Here it is also important to raise Marwan Kraidy’s warning. Kraidy explains in his book Hybridity, or the Cultural Logic of Globalization that while hybridization is “a productive theoretical orientation” compared with its predecessors, it must be invoked critically, what he calls “critical transculturalism,” since if applied without taking hegemony, power, and inequality into account, it can be used to strengthen the position of globalizationists: “Hybridity entails that traces of other cultures exist in every culture, thus offering foreign media and marketers transcultural wedges for forging affective links between their commodities and local communities … and hides its inherent contradictions as it mystifies globalization’s material effects” (2005, 148). In other words, even though the cultural hybridity and homogenization theses challenge globalization theory, both have been subsequently used to justify globalization and hide the negative consequences and asymmetrical aspects of global encounters. For example, John Tomlinson argues that cultural diversity is not always worth defending and that in some cases homogenization or the influence and transmittance of Western values is a good thing, especially if it is replacing dangerous anti–human rights traditions (2002). This is similar to Ithiel de Sola Pool’s claim that “the Americanization of the world so often commented on and often deplored might be better described as the discovery of what world cultural tastes actually are” (1979, 145). While these claims in support of human rights and the universal appeal of Western ideas, lifestyles, and products might sound innocuous and even agreeable, it is important to think through their underlying assumptions. Arguments in support of the Westernization of the world are embedded in dubious neoliberal “free market” logic and Western-centric assumptions that all Western values are inherently positive and that the West is the forebear of human rights and democracy.
Challenging Westernization- and homogenization-friendly arguments requires a deep dive into local cultural contestations and social movements. Only by paying close attention to how global encounters unfold on the ground and intersect with local cultures and history can we complicate the false binaries between Eastern religiosity/traditionalism versus Western modernity/secularism, which fuel simplistic and inaccurate discourses of Eastern despotism and failure against Western progress, development, and humanitarian/human rights interventions (Asad 1993, 2003; Chatterjee 1997; Göle and Ammann 2006; Mahmood 2005; Hirschkind and Mahmood 2002; T. Mitchell 2002a, 2002b; Wilkins 2010). For example, contrary to the stratified belief that the US government has been the bearer of democracy and human rights in MENASA countries, the postcolonial scholar Timothy Mitchell explains in his article “McJihad: Islam in the US Global Order” that American financial and military support for the ultra-religious Afghan and Pakistani groups was neither random nor coincidental. “When other governments moved closer to the United States—Egypt under Anwar Sadat in the 1970s, Pakistan under Zia ul-Haq in the 1980s—their political rhetoric and modes of legitimation became avowedly more Islamic” (2002a, 1).5 Likewise during the Soviet invasion and occupation of Afghanistan, the CIA clandestinely funded some of the most conservative elements of the Afghan population. As many journalists and scholars have reported, the Bush administration, in conjunction with the US oil company UNOCAL, also actively wined and dined the Taliban regime at the start of their ascent to power in an attempt to negotiate building a $2 billion pipeline that would run through and tap into Afghanistan’s vast oil reserves (Cloud 2006; Hirschkind and Mahmood 2002; T. Mitchell 2002a; Rashid 2001). These are the types of critical nuance that are often missing from the hegemonic American discourse and that I will direct readers’ attention to in this chapter.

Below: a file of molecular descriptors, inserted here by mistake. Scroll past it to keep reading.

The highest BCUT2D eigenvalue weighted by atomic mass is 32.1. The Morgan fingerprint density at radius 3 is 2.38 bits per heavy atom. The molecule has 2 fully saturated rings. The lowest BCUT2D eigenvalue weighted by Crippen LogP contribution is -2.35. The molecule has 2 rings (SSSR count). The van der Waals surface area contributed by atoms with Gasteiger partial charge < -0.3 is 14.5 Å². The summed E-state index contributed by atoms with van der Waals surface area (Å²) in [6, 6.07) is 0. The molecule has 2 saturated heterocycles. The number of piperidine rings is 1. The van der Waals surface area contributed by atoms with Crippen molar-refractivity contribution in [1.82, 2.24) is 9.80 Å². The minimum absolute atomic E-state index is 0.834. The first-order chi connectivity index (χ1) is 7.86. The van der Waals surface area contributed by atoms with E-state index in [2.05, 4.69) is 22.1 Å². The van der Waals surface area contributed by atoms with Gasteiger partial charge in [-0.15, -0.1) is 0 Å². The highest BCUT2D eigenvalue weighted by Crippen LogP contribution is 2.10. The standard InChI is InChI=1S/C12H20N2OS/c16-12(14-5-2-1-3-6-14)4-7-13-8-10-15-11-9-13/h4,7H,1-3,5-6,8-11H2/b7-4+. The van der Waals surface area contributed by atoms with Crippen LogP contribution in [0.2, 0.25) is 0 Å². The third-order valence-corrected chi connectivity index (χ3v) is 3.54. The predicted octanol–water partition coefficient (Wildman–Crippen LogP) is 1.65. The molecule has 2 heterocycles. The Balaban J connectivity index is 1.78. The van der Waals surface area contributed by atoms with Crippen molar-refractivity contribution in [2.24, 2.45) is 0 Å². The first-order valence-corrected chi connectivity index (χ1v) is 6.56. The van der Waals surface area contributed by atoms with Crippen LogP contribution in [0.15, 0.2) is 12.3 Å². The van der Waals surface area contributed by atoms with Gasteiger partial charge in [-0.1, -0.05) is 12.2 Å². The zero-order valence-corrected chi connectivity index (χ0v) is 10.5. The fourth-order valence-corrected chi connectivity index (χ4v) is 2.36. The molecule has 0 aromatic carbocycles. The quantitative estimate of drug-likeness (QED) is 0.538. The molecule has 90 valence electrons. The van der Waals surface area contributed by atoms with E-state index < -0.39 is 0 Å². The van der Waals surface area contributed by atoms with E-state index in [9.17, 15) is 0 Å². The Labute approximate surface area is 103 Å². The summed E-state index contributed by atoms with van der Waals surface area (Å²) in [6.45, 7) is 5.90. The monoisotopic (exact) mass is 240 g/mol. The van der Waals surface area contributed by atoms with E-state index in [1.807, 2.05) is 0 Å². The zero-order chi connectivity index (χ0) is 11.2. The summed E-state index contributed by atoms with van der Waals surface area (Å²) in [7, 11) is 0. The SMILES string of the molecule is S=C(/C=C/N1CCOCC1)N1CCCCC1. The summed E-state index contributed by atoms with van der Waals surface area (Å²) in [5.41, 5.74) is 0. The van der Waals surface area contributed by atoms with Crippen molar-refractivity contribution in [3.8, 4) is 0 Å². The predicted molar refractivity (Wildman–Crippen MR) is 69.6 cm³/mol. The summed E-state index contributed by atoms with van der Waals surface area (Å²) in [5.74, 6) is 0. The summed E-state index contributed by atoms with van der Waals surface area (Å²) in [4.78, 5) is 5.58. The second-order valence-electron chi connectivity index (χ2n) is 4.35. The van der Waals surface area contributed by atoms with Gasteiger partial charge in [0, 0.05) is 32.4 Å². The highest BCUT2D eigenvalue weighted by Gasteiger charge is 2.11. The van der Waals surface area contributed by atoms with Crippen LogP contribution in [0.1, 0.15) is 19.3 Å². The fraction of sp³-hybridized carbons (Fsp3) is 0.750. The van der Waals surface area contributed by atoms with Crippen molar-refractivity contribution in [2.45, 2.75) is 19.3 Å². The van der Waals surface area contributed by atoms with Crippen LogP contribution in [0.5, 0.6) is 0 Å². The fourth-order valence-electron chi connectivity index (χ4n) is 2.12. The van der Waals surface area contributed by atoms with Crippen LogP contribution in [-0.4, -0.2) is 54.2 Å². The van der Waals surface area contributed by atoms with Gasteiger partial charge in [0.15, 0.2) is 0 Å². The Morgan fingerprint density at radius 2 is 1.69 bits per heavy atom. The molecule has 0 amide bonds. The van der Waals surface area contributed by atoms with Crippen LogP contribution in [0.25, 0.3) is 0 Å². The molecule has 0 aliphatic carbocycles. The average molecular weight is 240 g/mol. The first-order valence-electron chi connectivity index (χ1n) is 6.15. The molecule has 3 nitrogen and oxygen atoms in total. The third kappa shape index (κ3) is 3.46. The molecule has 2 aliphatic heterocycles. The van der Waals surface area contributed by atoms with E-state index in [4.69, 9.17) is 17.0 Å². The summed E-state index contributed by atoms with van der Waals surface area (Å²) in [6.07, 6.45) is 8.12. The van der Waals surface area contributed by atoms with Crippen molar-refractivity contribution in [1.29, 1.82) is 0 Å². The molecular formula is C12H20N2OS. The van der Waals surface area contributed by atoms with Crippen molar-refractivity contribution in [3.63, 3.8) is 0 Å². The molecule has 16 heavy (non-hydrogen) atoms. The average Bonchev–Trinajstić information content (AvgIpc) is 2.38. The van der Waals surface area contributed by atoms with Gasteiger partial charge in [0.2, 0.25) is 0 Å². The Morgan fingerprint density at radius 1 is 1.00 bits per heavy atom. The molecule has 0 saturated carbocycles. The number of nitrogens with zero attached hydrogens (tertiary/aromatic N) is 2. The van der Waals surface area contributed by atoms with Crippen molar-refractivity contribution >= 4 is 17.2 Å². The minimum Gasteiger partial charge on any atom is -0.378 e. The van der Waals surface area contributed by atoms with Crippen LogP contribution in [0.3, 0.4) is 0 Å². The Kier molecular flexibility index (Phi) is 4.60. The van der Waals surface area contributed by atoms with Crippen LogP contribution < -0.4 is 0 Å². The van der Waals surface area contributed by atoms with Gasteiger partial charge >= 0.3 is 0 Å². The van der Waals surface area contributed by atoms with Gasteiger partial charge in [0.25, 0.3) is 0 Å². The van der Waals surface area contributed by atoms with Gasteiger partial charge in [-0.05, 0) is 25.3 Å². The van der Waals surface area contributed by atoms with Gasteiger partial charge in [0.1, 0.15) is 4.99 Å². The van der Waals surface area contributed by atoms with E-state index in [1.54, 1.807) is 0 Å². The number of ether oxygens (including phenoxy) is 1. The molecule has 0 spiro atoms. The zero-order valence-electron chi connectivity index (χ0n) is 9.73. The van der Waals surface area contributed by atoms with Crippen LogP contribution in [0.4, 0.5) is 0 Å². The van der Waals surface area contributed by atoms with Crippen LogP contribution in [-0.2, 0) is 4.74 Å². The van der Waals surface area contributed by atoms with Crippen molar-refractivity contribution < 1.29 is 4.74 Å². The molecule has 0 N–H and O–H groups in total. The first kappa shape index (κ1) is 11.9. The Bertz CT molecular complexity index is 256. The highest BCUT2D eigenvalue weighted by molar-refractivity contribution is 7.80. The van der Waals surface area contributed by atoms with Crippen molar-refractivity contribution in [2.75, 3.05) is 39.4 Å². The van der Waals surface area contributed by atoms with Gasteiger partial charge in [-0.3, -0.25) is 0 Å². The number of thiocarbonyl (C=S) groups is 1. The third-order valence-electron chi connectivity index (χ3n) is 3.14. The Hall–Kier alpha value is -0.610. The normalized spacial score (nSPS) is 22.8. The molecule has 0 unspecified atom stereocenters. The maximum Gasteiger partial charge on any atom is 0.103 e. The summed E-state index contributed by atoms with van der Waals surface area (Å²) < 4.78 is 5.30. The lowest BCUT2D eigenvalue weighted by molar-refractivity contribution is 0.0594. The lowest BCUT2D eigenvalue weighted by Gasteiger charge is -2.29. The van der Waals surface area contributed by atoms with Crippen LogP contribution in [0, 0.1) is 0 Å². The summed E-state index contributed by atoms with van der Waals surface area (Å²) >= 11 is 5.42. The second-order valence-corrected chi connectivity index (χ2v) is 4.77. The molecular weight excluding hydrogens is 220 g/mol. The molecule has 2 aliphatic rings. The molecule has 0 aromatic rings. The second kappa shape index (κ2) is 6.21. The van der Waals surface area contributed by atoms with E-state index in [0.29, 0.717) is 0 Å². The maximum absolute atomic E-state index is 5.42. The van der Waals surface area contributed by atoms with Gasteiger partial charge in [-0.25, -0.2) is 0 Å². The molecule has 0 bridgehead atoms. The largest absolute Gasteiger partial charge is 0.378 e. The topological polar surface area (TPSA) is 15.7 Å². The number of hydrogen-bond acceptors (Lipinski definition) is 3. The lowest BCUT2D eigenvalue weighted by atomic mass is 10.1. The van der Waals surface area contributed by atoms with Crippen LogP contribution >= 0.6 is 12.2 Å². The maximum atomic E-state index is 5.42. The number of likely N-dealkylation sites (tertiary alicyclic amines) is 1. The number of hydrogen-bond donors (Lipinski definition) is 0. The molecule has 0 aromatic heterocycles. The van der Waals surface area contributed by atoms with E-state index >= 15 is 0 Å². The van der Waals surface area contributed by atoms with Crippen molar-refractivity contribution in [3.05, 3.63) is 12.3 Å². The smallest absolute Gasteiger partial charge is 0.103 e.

Early Culture Wars: Key Historical Moments

Instead of starting from the premise of these false mythologies, binaries, and tropes that present Afghans as anomalous prehistoric creatures outside of modern time and space, the revisionist postcolonial scholars I mentioned in the last section treat Afghans as just as creative and global as any other group of people. In the same vein, in our forthcoming book Afghanistan: A Very Short Introduction, Robert Crews and I aim to redress and rectify the dominant interpretation: “Rather than view Afghanistan as a benighted land frozen in time, this book tells the story of the dramatic changes of the last five centuries that have transformed the lives of Afghans and how Afghans have transformed the forces around them too. We link Afghanistan to societies and cultures in South and Central Asia, the Middle East, and across the globe. Afghanistan is a product of modern globalizing forces. Like so many countries, Afghanistan today reflects the imprint of empires, nationalism, capitalism, communism, Islamism, global drugs trade, and so forth” (n.p.). This historical chapter aims to highlight a few of these sociopolitical movements and ruptures, wit...